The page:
Houseplant Fern: Selaginella tamariscina
Most of the nearly 700 known species of selaginellas grow in the damp twilight of subtropical and tropical forests. They are also to be found, of course, in the forests of central Europe and some species exhibit quite atypical behaviour: in the southern United States of America and Mexico, for example, at higher elevations (above 1,000 to 1,500 m [3,300 to 5,000 ft]) one may encounterlepidophyl-la (resurrection plant), which grows in partly shaded as well as sunny locations where dry periods lasting several months are quite common. The plant effectively counteracts this by curling into a tight ball that ‘comes to life’ with the first rains (this is known as hydrochasia).
The S. tamariscina is native to the forests of China, where it grows in the damp undergrowth. Only rarely is it encountered in cultivation, even though it is one of the loveliest species and is no more difficult to grow than the others.
It should be planted in dishes containing a mixture of peat, loam and sand. Because of their high humidity requirements, selaginellas are particularly well suited for growing in demijohns, fishbowls, aquater-rariums and glass plant-cases, where they do well even in places with poor light. There is no need to worry that other plants will suffer from their presence for they have a very shallow root system and are low growing. The species, for example, reaches a height of 5 to 15 cm (2 to 6 in). The nurseryman will doubtless also have other species suitable for growing indoors, such as S. emmeliana, S. martensii and S. pallescens.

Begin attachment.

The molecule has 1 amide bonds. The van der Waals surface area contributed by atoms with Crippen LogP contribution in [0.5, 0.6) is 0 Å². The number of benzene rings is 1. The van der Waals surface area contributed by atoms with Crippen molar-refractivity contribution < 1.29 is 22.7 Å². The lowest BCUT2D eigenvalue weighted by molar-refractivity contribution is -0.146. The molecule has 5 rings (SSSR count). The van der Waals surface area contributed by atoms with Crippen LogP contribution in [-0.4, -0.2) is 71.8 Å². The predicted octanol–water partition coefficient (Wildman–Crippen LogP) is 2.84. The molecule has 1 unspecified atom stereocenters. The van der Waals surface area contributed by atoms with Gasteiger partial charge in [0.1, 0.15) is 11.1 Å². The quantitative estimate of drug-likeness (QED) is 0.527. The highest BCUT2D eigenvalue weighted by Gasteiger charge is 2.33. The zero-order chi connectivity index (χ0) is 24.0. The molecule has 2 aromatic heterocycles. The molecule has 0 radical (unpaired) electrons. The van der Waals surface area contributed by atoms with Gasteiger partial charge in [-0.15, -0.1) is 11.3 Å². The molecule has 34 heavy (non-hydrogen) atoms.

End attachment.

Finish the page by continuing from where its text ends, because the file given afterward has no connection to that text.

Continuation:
At home selaginellas can be propagated only by vegetative means. Many species have branches that rest on the surface of theand root along their entire length. All that needs to be done is to cut off such a rooted portion and grow it separately. Another possible method is by cuttings — broken off ‘branches’ which are inserted in peat.